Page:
Short-sightedness in Youth Welfare Provision: The Case of RSA in France

Intergenerational Justice Review 6 (1) (2012)
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Abstract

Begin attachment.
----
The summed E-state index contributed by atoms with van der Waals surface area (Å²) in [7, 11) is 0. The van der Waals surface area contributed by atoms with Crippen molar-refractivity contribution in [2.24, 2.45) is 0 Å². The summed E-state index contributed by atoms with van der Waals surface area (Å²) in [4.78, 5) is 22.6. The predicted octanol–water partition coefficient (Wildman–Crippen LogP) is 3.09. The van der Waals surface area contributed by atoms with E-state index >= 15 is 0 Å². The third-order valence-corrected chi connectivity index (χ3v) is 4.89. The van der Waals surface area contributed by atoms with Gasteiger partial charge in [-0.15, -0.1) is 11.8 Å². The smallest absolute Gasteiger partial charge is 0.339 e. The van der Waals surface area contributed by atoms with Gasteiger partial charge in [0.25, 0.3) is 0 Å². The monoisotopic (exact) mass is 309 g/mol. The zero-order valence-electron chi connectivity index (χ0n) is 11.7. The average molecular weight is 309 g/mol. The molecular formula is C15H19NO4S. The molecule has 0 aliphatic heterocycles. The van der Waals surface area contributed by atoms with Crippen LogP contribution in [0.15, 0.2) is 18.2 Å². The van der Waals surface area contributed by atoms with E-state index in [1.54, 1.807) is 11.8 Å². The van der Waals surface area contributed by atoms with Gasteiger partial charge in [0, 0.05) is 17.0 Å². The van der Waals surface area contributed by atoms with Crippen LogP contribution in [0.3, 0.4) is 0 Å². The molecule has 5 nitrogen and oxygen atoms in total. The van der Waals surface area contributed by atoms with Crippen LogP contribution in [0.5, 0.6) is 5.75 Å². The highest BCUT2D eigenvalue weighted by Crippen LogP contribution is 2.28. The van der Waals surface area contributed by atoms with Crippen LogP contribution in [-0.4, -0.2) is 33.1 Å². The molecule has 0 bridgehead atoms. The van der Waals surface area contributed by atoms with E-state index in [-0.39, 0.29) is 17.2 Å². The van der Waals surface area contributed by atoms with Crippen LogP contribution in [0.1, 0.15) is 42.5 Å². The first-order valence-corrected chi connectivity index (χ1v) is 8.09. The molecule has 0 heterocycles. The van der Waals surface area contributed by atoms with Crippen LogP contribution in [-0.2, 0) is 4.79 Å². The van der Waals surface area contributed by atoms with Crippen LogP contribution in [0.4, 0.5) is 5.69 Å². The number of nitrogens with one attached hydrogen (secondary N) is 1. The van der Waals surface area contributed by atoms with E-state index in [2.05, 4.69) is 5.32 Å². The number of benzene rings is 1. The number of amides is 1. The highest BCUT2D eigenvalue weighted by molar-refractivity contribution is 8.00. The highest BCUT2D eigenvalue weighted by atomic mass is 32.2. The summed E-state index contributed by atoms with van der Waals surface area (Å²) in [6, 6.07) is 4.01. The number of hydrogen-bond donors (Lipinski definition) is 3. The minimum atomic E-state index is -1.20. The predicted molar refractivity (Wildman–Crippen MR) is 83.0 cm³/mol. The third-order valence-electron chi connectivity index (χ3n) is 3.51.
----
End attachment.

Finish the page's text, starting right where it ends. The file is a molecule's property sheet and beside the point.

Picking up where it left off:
This paper reconstitutes and addresses critically the deontological and consequentialist arguments given by the French government to justify the denial of the national guaranteed minimum income support to young people under 25 years old. The deontological arguments express a concern for distributive justice and suggest that young people do not deserve income support. The consequentialist arguments; on the other hand; emphasise social efficiency: they draw on the alleged negative outcomes that the extension of income support to young people would bring about. After analysing each argument; this paper concludes that the denial of RSA to young people is an illegitimate discrimination. It then proposes that we understand our duties towards young people through an account of prudence that reconciles both concerns of distributive justice with concerns for social efficiency and concerns for inter- and intragenerational justices.

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